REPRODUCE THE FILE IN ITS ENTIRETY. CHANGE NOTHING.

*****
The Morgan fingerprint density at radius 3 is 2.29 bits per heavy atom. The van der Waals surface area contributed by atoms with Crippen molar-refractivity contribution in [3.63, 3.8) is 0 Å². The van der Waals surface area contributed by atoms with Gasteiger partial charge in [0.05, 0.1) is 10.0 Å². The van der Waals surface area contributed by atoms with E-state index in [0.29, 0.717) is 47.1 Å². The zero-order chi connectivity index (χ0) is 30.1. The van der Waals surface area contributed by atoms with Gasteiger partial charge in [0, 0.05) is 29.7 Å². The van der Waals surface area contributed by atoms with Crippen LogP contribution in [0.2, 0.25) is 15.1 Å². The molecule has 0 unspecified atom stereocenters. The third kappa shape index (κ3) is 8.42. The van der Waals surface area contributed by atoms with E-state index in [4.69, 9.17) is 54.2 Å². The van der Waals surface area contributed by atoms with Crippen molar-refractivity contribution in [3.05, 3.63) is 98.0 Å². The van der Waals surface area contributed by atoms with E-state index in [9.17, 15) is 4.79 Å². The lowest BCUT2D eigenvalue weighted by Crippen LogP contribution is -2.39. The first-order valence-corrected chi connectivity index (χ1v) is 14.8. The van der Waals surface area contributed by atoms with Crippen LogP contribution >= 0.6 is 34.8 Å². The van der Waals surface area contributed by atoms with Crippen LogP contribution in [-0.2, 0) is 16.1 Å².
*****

The Morgan fingerprint density at radius 3 is 2.29 bits per heavy atom. The van der Waals surface area contributed by atoms with Crippen molar-refractivity contribution in [3.63, 3.8) is 0 Å². The van der Waals surface area contributed by atoms with Gasteiger partial charge in [0.05, 0.1) is 10.0 Å². The van der Waals surface area contributed by atoms with E-state index in [0.29, 0.717) is 47.1 Å². The zero-order chi connectivity index (χ0) is 30.1. The van der Waals surface area contributed by atoms with Gasteiger partial charge in [0, 0.05) is 29.7 Å². The van der Waals surface area contributed by atoms with Crippen LogP contribution in [0.2, 0.25) is 15.1 Å². The molecule has 0 unspecified atom stereocenters. The third kappa shape index (κ3) is 8.42. The van der Waals surface area contributed by atoms with E-state index in [4.69, 9.17) is 54.2 Å². The van der Waals surface area contributed by atoms with Crippen molar-refractivity contribution in [3.05, 3.63) is 98.0 Å². The van der Waals surface area contributed by atoms with E-state index in [9.17, 15) is 4.79 Å². The lowest BCUT2D eigenvalue weighted by Crippen LogP contribution is -2.39. The first-order valence-corrected chi connectivity index (χ1v) is 14.8. The van der Waals surface area contributed by atoms with Crippen LogP contribution >= 0.6 is 34.8 Å². The van der Waals surface area contributed by atoms with Crippen LogP contribution in [-0.2, 0) is 16.1 Å².